Historically, they were prepositional constructions that became grammaticalized; now, on verbs of motion, they could be considered productive derivational affixes. For those, X/Y/Z indicates the three spatial dimensions (with some exceptions), while C and P are containment and proximity. The +/- forms could be glossed as left/right, up/down, forward/backward, inside/outside, and near/far, respectively, with "e" forms perhaps translating as "level with" (perhaps "overlapping" for C). Plain "e" for P is spatially undefined and never used in the locational sense, only in a couple of idiomatic derivational constructions to mean something like "in moderation". The e+, e-, +e, -e, +-, and -+ forms show direction of motion, while the e, +, and - forms show location of the action itself. So rasṣútaı 1.move<Xe-> would be "I am moving (to my) right", while rassuaı 1.move<X+> would be "I am moving, while being over to the right (of some salient object)". In practice, the e/+/- forms aren't used in the locational sense much, and it's dealt with more often by actual prepositional phrases. One wouldn't usually say rassuaı, one would say... something like rasú rasaı das; I'm not certain. I have to go back and figure out how similar the modern prepositions actually are to the old ones that got grammaticalized.
But e/+/- forms show up much more often with verb roots that don't deal with motion; in these cases their meanings are highly lexicalized, and typically idiomatic/metaphorical/having nothing at all to do with direction. Only verbs of motion have full axis paradigms; the rest just have a handful of derived forms that use the axes as if they were the other half of a bipartite verb stem (or tripartite, if the verb is already a compound). Every X/Y/Z/C/P marker typically has a couple of different derivational meanings, and which one is relevant is just lexical. As an example, -dí- P- "far from" can attach to some stems with vaguely semantically related results; there's a sense of distance and/or approximation, and also usually a negative connotation:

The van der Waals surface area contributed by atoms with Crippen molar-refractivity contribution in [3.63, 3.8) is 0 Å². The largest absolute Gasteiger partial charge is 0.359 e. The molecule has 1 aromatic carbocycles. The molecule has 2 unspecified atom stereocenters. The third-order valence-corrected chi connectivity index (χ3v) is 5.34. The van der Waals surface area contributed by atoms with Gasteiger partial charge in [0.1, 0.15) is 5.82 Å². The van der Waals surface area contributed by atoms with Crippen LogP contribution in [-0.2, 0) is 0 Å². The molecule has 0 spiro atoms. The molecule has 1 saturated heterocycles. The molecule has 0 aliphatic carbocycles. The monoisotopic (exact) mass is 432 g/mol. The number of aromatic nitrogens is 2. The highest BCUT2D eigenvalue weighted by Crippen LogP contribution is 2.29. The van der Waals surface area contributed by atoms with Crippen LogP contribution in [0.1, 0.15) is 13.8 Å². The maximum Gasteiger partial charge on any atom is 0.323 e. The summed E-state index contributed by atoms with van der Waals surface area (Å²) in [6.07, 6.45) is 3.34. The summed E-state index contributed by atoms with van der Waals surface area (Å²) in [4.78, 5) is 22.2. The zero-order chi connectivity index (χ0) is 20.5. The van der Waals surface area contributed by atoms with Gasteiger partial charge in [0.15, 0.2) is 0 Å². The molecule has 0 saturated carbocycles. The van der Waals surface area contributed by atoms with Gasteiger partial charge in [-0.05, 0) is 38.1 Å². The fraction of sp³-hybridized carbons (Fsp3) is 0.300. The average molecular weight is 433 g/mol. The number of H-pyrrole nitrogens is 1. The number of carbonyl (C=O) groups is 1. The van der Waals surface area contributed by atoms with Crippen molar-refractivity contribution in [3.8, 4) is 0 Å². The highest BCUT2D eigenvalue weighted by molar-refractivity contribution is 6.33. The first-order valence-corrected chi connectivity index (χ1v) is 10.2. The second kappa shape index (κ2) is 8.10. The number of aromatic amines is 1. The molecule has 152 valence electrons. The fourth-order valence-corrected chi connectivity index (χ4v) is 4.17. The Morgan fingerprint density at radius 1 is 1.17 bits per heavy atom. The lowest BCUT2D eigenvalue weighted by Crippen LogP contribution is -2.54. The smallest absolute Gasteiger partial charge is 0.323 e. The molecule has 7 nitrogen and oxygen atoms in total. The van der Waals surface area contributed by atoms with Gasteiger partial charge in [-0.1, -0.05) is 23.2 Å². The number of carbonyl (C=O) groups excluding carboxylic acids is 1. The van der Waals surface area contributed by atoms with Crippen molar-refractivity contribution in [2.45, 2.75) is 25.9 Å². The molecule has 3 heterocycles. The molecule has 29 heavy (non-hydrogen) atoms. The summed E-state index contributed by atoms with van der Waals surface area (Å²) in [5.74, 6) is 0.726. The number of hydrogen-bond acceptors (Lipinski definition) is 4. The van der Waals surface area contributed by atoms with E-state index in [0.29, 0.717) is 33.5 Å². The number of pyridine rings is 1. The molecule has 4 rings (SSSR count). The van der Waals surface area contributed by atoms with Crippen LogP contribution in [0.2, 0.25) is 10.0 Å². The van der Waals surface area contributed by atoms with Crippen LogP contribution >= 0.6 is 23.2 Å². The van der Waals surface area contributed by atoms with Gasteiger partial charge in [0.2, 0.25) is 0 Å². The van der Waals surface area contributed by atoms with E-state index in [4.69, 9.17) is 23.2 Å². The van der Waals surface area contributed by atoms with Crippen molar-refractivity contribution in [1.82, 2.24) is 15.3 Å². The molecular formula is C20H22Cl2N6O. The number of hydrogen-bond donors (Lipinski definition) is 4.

dlırí - he is a leader > dlırdî - he is a political puppet
dıtatàh - I helped you (directly) > dıtatdîah - I gave you (well-meaning but unhelpful) advice
Ahùraı - you are telling the truth > Ahŭrdıraı - you are telling a partial truth
Ikísí - they are young > Ikísdî - they are naïve
Some, but not all, of these have related C- forms that don't have the negative connotation:
dlırḳŭı - he leads indirectly / from afar
dıtatḳŭaa - I gave you advice
Alternatively, you also get things like kaǎtdıaı "I am illuminating it from a distance" with -dí-, no negative connotations at all, and a clearly spatial sense of P-. There are patterns, but they're not clear-cut.
The R axis is different in that it's productive everywhere; it interacts with the aspect system and with a couple of other morphemes (including the defective E axis paradigm, which I'm still messing with) to create the tense system, where (roughly speaking) R+ is the future and R- in the past. I'm working out the kinks in that, especially given that R behaves slightly differently depending on whether the verb is in a perfective or imperfective aspect. I actually messed with the aspects yesterday as well, and most complex imperfective ones are now more clearly derived from their perfective forms plus the imperfective/durative suffix. Woop-de-doo, diachronics.